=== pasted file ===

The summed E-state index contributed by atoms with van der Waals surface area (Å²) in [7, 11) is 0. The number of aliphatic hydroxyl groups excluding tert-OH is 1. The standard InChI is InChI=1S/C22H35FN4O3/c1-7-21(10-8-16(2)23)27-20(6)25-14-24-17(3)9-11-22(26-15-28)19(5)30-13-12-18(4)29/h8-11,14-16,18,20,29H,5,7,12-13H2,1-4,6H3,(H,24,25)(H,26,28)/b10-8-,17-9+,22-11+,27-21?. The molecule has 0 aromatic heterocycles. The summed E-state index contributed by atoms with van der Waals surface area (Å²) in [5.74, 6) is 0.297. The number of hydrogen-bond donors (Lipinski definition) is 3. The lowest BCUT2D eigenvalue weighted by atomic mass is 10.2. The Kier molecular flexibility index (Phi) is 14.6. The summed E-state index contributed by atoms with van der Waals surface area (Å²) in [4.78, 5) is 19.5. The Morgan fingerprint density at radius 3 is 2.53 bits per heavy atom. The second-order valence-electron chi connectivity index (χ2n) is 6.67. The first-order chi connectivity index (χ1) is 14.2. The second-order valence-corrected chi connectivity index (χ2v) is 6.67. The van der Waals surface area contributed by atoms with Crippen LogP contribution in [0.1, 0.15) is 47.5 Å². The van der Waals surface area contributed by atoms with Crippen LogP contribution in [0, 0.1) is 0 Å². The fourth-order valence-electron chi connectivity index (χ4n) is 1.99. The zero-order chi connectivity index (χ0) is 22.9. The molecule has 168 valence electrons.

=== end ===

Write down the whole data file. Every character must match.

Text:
The summed E-state index contributed by atoms with van der Waals surface area (Å²) in [7, 11) is 0. The number of aliphatic hydroxyl groups excluding tert-OH is 1. The standard InChI is InChI=1S/C22H35FN4O3/c1-7-21(10-8-16(2)23)27-20(6)25-14-24-17(3)9-11-22(26-15-28)19(5)30-13-12-18(4)29/h8-11,14-16,18,20,29H,5,7,12-13H2,1-4,6H3,(H,24,25)(H,26,28)/b10-8-,17-9+,22-11+,27-21?. The molecule has 0 aromatic heterocycles. The summed E-state index contributed by atoms with van der Waals surface area (Å²) in [5.74, 6) is 0.297. The number of hydrogen-bond donors (Lipinski definition) is 3. The lowest BCUT2D eigenvalue weighted by atomic mass is 10.2. The Kier molecular flexibility index (Phi) is 14.6. The summed E-state index contributed by atoms with van der Waals surface area (Å²) in [4.78, 5) is 19.5. The Morgan fingerprint density at radius 3 is 2.53 bits per heavy atom. The second-order valence-electron chi connectivity index (χ2n) is 6.67. The first-order chi connectivity index (χ1) is 14.2. The second-order valence-corrected chi connectivity index (χ2v) is 6.67. The van der Waals surface area contributed by atoms with Crippen LogP contribution in [0.1, 0.15) is 47.5 Å². The van der Waals surface area contributed by atoms with Crippen LogP contribution in [0, 0.1) is 0 Å². The fourth-order valence-electron chi connectivity index (χ4n) is 1.99. The zero-order chi connectivity index (χ0) is 22.9. The molecule has 168 valence electrons.